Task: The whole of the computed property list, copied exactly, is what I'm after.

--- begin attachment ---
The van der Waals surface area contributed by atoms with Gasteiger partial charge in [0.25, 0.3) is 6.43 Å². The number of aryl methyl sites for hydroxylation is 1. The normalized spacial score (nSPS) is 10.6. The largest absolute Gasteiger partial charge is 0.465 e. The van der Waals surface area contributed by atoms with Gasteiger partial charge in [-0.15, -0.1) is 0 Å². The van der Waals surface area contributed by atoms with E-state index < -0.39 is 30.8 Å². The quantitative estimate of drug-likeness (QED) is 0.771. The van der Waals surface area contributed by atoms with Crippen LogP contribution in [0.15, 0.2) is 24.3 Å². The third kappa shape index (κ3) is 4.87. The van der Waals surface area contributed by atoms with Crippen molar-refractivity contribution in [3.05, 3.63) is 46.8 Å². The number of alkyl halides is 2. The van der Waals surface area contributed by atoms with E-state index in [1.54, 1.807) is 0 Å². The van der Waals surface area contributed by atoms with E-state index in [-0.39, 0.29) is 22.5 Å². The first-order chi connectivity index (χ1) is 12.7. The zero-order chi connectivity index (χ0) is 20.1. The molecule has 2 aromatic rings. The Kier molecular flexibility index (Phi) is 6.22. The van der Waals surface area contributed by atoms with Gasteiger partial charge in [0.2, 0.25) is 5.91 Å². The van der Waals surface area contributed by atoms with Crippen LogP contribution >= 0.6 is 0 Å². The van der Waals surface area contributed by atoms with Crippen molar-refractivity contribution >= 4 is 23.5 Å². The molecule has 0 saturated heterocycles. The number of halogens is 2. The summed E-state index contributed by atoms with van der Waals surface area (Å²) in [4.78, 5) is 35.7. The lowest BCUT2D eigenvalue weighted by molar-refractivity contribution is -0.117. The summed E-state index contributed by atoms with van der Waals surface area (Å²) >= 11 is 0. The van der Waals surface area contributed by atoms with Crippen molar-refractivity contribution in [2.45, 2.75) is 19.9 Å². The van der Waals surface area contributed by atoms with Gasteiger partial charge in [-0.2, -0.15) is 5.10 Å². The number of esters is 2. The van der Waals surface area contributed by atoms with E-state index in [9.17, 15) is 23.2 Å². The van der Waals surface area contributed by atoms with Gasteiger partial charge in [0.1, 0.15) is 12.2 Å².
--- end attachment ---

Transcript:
The van der Waals surface area contributed by atoms with Gasteiger partial charge in [0.25, 0.3) is 6.43 Å². The number of aryl methyl sites for hydroxylation is 1. The normalized spacial score (nSPS) is 10.6. The largest absolute Gasteiger partial charge is 0.465 e. The van der Waals surface area contributed by atoms with Gasteiger partial charge in [-0.15, -0.1) is 0 Å². The van der Waals surface area contributed by atoms with E-state index < -0.39 is 30.8 Å². The quantitative estimate of drug-likeness (QED) is 0.771. The van der Waals surface area contributed by atoms with Crippen LogP contribution in [0.15, 0.2) is 24.3 Å². The third kappa shape index (κ3) is 4.87. The van der Waals surface area contributed by atoms with Crippen molar-refractivity contribution in [3.05, 3.63) is 46.8 Å². The number of alkyl halides is 2. The van der Waals surface area contributed by atoms with E-state index in [1.54, 1.807) is 0 Å². The van der Waals surface area contributed by atoms with E-state index in [-0.39, 0.29) is 22.5 Å². The first-order chi connectivity index (χ1) is 12.7. The zero-order chi connectivity index (χ0) is 20.1. The molecule has 2 aromatic rings. The Kier molecular flexibility index (Phi) is 6.22. The van der Waals surface area contributed by atoms with Gasteiger partial charge in [0.2, 0.25) is 5.91 Å². The van der Waals surface area contributed by atoms with Crippen LogP contribution >= 0.6 is 0 Å². The van der Waals surface area contributed by atoms with Crippen molar-refractivity contribution >= 4 is 23.5 Å². The molecule has 0 saturated heterocycles. The number of halogens is 2. The summed E-state index contributed by atoms with van der Waals surface area (Å²) in [4.78, 5) is 35.7. The lowest BCUT2D eigenvalue weighted by molar-refractivity contribution is -0.117. The summed E-state index contributed by atoms with van der Waals surface area (Å²) >= 11 is 0. The van der Waals surface area contributed by atoms with Crippen molar-refractivity contribution in [2.45, 2.75) is 19.9 Å². The van der Waals surface area contributed by atoms with Gasteiger partial charge in [-0.2, -0.15) is 5.10 Å². The number of esters is 2. The van der Waals surface area contributed by atoms with E-state index in [9.17, 15) is 23.2 Å². The van der Waals surface area contributed by atoms with Gasteiger partial charge in [0.1, 0.15) is 12.2 Å².